All cultures develop their own modes of self-explanation, but such explanations, somewhat like symptoms, inevitably conceal as much as they reveal. In this sense psychoanalysis may be well placed to enter into a critical relation with the forms of consciousness that characterize our age. At the current conjuncture we are witnessing an escalating descent into a kind of institutionalized barbarism which unleashes forms of group behavior which require a social and psychological understanding. The time seems right to return to the classic texts that ache to address these matters- Freud’s ‘Group Psychology and the Analysis of the Ego’, ‘Civilization and its Discontents’, and Theodor Adorno’s ‘Freudian theory and the Pattern of Fascist Propaganda’. We will engage in a close reading of these text...Read More

Laurence Rickels: All You Vampires

The title “All You Vampires” summarizes the drift of the presentation by tampering with the title of Robert Heinlein’s time-travel story “All You Zombies” and placing the vampire in the seat of sole survivor (and mourner). To this end I attend to the origin story of the living dead, Richard Matheson’s “I Am Legend.” The contest that reopened at the start of the new millennium between identification with the undead and thrill-a-kill consumerism of the living dead also rereleased but did not contain the prospect of psychopathic violence, of the psycho as our near-miss double at close quarters, which slasher and splatter movies carried out unto therapeutic termination by the 1990s, but which at the time of vampirism’s return to a culture industry monopolized by zombieism found a n...Read More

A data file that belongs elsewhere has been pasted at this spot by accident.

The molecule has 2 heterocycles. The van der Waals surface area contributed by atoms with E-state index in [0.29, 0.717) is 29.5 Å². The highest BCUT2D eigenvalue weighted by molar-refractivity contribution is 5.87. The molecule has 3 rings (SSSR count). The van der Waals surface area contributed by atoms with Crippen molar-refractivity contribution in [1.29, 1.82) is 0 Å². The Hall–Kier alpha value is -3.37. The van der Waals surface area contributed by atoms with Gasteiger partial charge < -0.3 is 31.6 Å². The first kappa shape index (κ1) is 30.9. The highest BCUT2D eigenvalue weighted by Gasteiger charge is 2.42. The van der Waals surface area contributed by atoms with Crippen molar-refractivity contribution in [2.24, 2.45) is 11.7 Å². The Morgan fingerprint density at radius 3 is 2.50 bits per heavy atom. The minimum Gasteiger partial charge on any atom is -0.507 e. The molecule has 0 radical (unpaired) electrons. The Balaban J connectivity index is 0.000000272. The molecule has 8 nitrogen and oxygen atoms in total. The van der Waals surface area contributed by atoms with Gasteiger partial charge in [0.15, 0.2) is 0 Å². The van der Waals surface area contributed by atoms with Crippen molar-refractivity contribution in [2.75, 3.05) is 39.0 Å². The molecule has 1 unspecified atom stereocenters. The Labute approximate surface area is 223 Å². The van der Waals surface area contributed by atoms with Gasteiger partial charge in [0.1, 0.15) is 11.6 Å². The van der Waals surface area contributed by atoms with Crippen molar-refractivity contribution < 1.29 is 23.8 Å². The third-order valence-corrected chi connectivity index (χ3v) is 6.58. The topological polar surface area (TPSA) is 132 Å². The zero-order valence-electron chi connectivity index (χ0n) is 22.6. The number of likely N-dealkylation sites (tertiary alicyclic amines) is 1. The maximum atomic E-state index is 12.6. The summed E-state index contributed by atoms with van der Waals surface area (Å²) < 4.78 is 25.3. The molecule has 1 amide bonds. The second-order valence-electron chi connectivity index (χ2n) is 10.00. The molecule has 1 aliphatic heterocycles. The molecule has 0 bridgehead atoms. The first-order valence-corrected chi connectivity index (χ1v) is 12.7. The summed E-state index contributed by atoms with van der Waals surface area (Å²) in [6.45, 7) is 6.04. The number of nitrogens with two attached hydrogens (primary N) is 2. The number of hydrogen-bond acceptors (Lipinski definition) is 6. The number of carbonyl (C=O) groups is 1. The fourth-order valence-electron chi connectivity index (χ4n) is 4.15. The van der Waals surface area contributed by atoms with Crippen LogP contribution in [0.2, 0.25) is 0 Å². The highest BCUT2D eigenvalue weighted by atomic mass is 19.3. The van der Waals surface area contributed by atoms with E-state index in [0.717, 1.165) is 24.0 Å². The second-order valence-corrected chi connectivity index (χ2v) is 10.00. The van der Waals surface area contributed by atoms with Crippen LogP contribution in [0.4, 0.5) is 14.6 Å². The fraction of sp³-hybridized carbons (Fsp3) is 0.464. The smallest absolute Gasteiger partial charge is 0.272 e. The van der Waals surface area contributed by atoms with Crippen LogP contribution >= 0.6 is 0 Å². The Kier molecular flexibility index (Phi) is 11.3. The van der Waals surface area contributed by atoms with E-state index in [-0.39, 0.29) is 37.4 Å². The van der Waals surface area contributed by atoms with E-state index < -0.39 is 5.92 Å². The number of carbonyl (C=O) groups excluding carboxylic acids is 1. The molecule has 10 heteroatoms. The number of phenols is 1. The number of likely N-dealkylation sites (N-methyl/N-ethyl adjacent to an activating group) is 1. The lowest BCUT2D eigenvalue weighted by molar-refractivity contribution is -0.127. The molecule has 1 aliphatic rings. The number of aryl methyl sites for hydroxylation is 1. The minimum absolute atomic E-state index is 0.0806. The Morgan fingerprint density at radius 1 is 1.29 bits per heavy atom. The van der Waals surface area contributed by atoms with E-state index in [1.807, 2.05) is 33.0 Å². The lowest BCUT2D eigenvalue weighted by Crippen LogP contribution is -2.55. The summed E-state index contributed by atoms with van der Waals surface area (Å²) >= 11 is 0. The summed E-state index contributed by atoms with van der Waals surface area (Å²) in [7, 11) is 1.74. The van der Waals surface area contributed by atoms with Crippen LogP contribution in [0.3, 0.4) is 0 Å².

Marcus Coelen: Schreber – Text and Transference

Schreber does not stop triggering transference. The Memoirs of My Nervous Illness, published in 1903, drew Jung to draw Freud’s attention to it, leading the latter to write his “Remarks on an Autobiographically Described Case of Paranoia” (1911)—and since then an ever growing textual network of writing, speaking, and gesticulating, is thinking psychosis and practicing its language with Schreber and schreberisms in mind. This seminar will be devoted to reading selectively the Memoirs themselves, Freud’s “Remarks” and Lacan’s “On a Question Preliminary to Any Possible Treatment of Psychosis.” Approaching such a voluminous and demanding corpus in a condensed manner might allow us to perceive more clearly how, in each of these instances, the effort is made to respond to madness with both form ...Read More

Das Unbehagen in conversation with Paul Verhaeghe

Summary by Evan Malater Verhaeghe at this point in his career seems interested in accessible models that can be shared beyond the enclaves that speak Lacanian. He gave us a rendition of ideas in his last book, What About Me (Identity is the title in the original, his publisher thought that this hokey title was better for America). Part One recapitulates the major theme of Civilization and its Discontents, the conflict between desire, drives and the needs of civilization. This is further broken down into three eras of civilization: 1) the age of the right orgasm or Victorian times. 2) the age of compulsory free love (post May 1968) and 3) the Age of Enjoyment by installment or the Enron society, which is how he describes the present. Stripped of the Lacanian mouldings, Verhaeghe offers some...Read More